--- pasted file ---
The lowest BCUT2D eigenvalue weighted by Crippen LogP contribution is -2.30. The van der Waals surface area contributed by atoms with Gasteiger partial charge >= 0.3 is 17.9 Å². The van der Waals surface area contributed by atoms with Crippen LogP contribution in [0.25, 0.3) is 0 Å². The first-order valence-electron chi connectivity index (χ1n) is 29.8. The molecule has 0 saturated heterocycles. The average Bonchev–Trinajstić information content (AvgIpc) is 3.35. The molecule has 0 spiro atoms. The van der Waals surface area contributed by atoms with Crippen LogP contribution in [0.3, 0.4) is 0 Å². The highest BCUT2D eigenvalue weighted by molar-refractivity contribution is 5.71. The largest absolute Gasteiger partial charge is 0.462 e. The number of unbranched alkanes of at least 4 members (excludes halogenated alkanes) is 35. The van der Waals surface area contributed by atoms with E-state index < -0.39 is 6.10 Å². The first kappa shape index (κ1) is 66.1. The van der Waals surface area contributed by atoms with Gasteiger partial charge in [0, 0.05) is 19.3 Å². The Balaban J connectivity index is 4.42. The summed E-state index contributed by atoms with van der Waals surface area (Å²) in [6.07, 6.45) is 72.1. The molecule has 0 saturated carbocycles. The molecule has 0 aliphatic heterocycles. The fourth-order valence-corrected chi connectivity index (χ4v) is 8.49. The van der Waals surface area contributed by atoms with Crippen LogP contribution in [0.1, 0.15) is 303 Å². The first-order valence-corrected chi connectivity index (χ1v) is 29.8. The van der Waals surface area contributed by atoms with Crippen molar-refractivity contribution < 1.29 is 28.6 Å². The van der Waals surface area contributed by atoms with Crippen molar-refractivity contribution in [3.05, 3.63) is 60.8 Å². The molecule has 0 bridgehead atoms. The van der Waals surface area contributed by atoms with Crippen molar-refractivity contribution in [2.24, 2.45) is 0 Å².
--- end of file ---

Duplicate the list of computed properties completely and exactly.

The lowest BCUT2D eigenvalue weighted by Crippen LogP contribution is -2.30. The van der Waals surface area contributed by atoms with Gasteiger partial charge >= 0.3 is 17.9 Å². The van der Waals surface area contributed by atoms with Crippen LogP contribution in [0.25, 0.3) is 0 Å². The first-order valence-electron chi connectivity index (χ1n) is 29.8. The molecule has 0 saturated heterocycles. The average Bonchev–Trinajstić information content (AvgIpc) is 3.35. The molecule has 0 spiro atoms. The van der Waals surface area contributed by atoms with Crippen LogP contribution in [0.3, 0.4) is 0 Å². The highest BCUT2D eigenvalue weighted by molar-refractivity contribution is 5.71. The largest absolute Gasteiger partial charge is 0.462 e. The number of unbranched alkanes of at least 4 members (excludes halogenated alkanes) is 35. The van der Waals surface area contributed by atoms with E-state index < -0.39 is 6.10 Å². The first kappa shape index (κ1) is 66.1. The van der Waals surface area contributed by atoms with Gasteiger partial charge in [0, 0.05) is 19.3 Å². The Balaban J connectivity index is 4.42. The summed E-state index contributed by atoms with van der Waals surface area (Å²) in [6.07, 6.45) is 72.1. The molecule has 0 saturated carbocycles. The molecule has 0 aliphatic heterocycles. The fourth-order valence-corrected chi connectivity index (χ4v) is 8.49. The van der Waals surface area contributed by atoms with Crippen LogP contribution in [0.1, 0.15) is 303 Å². The first-order valence-corrected chi connectivity index (χ1v) is 29.8. The van der Waals surface area contributed by atoms with Crippen molar-refractivity contribution < 1.29 is 28.6 Å². The van der Waals surface area contributed by atoms with Crippen molar-refractivity contribution in [3.05, 3.63) is 60.8 Å². The molecule has 0 bridgehead atoms. The van der Waals surface area contributed by atoms with Crippen molar-refractivity contribution in [2.24, 2.45) is 0 Å².